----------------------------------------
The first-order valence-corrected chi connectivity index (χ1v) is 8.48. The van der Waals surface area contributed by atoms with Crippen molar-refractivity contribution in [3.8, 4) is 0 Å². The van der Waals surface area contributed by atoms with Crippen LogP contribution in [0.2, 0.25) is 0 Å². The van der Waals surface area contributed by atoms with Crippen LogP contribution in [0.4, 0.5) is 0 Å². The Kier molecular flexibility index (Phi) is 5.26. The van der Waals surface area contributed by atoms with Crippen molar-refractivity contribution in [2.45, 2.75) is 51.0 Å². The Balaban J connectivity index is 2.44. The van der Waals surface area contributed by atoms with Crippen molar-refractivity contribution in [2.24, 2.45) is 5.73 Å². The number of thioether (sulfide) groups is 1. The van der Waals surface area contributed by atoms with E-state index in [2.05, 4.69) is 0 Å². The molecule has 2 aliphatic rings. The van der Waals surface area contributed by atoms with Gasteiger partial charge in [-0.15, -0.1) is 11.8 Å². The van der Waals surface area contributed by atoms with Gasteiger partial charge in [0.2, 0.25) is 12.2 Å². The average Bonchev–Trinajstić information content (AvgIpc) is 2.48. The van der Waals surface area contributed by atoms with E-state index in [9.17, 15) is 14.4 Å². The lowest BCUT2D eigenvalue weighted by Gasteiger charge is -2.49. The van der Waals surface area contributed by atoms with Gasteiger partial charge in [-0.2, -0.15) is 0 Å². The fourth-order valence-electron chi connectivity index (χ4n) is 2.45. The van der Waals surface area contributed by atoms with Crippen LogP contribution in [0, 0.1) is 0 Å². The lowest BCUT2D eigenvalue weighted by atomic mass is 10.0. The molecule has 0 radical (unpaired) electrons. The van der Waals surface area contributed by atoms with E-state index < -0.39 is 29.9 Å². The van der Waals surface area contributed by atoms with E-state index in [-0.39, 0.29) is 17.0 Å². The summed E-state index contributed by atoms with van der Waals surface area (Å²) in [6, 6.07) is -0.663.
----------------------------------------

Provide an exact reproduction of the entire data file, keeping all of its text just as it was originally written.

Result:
The first-order valence-corrected chi connectivity index (χ1v) is 8.48. The van der Waals surface area contributed by atoms with Crippen molar-refractivity contribution in [3.8, 4) is 0 Å². The van der Waals surface area contributed by atoms with Crippen LogP contribution in [0.2, 0.25) is 0 Å². The van der Waals surface area contributed by atoms with Crippen LogP contribution in [0.4, 0.5) is 0 Å². The Kier molecular flexibility index (Phi) is 5.26. The van der Waals surface area contributed by atoms with Crippen molar-refractivity contribution in [2.45, 2.75) is 51.0 Å². The Balaban J connectivity index is 2.44. The van der Waals surface area contributed by atoms with Crippen molar-refractivity contribution in [2.24, 2.45) is 5.73 Å². The number of thioether (sulfide) groups is 1. The van der Waals surface area contributed by atoms with E-state index in [2.05, 4.69) is 0 Å². The molecule has 2 aliphatic rings. The van der Waals surface area contributed by atoms with Gasteiger partial charge in [-0.15, -0.1) is 11.8 Å². The van der Waals surface area contributed by atoms with Gasteiger partial charge in [0.2, 0.25) is 12.2 Å². The average Bonchev–Trinajstić information content (AvgIpc) is 2.48. The van der Waals surface area contributed by atoms with E-state index in [9.17, 15) is 14.4 Å². The lowest BCUT2D eigenvalue weighted by Gasteiger charge is -2.49. The van der Waals surface area contributed by atoms with Gasteiger partial charge in [-0.2, -0.15) is 0 Å². The fourth-order valence-electron chi connectivity index (χ4n) is 2.45. The van der Waals surface area contributed by atoms with Crippen LogP contribution in [0, 0.1) is 0 Å². The lowest BCUT2D eigenvalue weighted by atomic mass is 10.0. The molecule has 0 radical (unpaired) electrons. The van der Waals surface area contributed by atoms with E-state index < -0.39 is 29.9 Å². The van der Waals surface area contributed by atoms with E-state index in [-0.39, 0.29) is 17.0 Å². The summed E-state index contributed by atoms with van der Waals surface area (Å²) in [6, 6.07) is -0.663.